So, what happened after New Hampshire? Nevada had its caucus eleven days after New Hampshire’s primary and then, on February 29, South Carolina held its primary. Note that in the first three contests Biden had finished fourth, fifth and second, with his 20% second-place finish in Nevada his best showing of the three. Many called South Carolina a must-win for Biden, and no doubt it was. He touted the fact that he had “worked like the devil” to win the state and his popularity among African American voters figured to be a factor in the outcome. In the South Carolina Democratic debate, though, the tenth one of the campaign season already, Biden did not acquit himself all that well. CNN said that Biden “turned his outrage meter WAY up” in the debate and made some points, but also observed, “Biden is still not a terribly good debater, however. He repeatedly stumbled as he tried to make his points.” Not only is not a terribly good debater, he looked old and weary during the debate. All of that pales, though, when considering that Biden also asserted that “150 million people have been killed since 2007 when Bernie [Sanders] voted to exempt the gun manufacturers from liability, more than all the wars, including Vietnam from that point on.” Jeffery Martin was being polite when he wrote for Newsweek that Biden had “misquoted statistics” about gun violence. Biden did not misquote—he seemingly made them up. According to the Center for American Progress, the number of gun deaths from 2007 to 2017, whether violent or accidental, was 373,663. In other words, Vandana Rambaran was not as kind but was much more accurate when she wrote on FOXNews.com that Biden had “grossly overstated the numbers.”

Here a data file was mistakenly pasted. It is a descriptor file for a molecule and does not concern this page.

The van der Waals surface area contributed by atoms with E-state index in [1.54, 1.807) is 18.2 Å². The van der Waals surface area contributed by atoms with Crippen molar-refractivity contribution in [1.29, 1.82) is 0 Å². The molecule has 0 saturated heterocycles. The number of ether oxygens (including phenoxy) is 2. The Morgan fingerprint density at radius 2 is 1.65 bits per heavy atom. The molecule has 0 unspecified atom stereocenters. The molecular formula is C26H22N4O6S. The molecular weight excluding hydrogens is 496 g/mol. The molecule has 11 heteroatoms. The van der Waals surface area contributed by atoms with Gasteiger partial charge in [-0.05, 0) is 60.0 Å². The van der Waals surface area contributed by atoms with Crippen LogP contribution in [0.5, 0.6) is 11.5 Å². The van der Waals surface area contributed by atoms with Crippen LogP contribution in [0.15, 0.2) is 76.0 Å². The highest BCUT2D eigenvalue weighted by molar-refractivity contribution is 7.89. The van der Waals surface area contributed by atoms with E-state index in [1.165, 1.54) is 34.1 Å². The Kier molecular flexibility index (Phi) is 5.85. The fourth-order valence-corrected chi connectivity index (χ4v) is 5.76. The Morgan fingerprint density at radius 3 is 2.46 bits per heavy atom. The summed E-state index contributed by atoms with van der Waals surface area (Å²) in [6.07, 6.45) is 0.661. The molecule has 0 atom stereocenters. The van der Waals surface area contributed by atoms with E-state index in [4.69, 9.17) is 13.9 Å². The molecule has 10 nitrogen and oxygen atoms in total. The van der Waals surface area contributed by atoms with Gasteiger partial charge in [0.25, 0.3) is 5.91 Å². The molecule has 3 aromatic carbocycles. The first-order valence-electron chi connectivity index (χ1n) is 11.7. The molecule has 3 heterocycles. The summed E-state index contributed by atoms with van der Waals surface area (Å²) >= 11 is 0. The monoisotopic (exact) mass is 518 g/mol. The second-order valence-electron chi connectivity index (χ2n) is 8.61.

What about the others in the debate? Pete Buttigieg was “at his absolute best” CNN said, and Amy Klobuchar “did more with fewer opportunities than almost any other candidate on stage.” Elizabeth Warren was “totally fine” CNN claimed, though it also acknowledged that that was likely to make much difference for her. Michael Bloomberg was participating in his second debate. It would have been tough for him to do worse than he did in his first, so when CNN said that he “was better in this debate than in the last one” it could not help but quickly follow up with “but he wasn’t good.” When even CNN points out that Bloomberg “committed a near-Freudian slip early in the debate when he started to say he ‘bought’ a Democratic House majority before re-calibrating…” you know it wasn’t a good night for him.

That debate was held on February 25. The day before, Biden spoke at a Democratic Party dinner in South Carolina and said, during his comments, “My name’s Joe Biden. I’m a Democratic candidate for the United States Senate.” Yikes. Biden left the Senate twelve years ago. So common have such Biden blunders become that Ken Pittman, who hosts a radio show in Massachusetts, wrote, “I’ve tried to give him the benefit of the doubt, but it is now time to consider whether or not former Vice President Biden is showing early signs of senility, dementia, Alzheimer’s or some other affliction of one’s mental capacity and predominantly in our senior citizens.” I couldn’t agree more.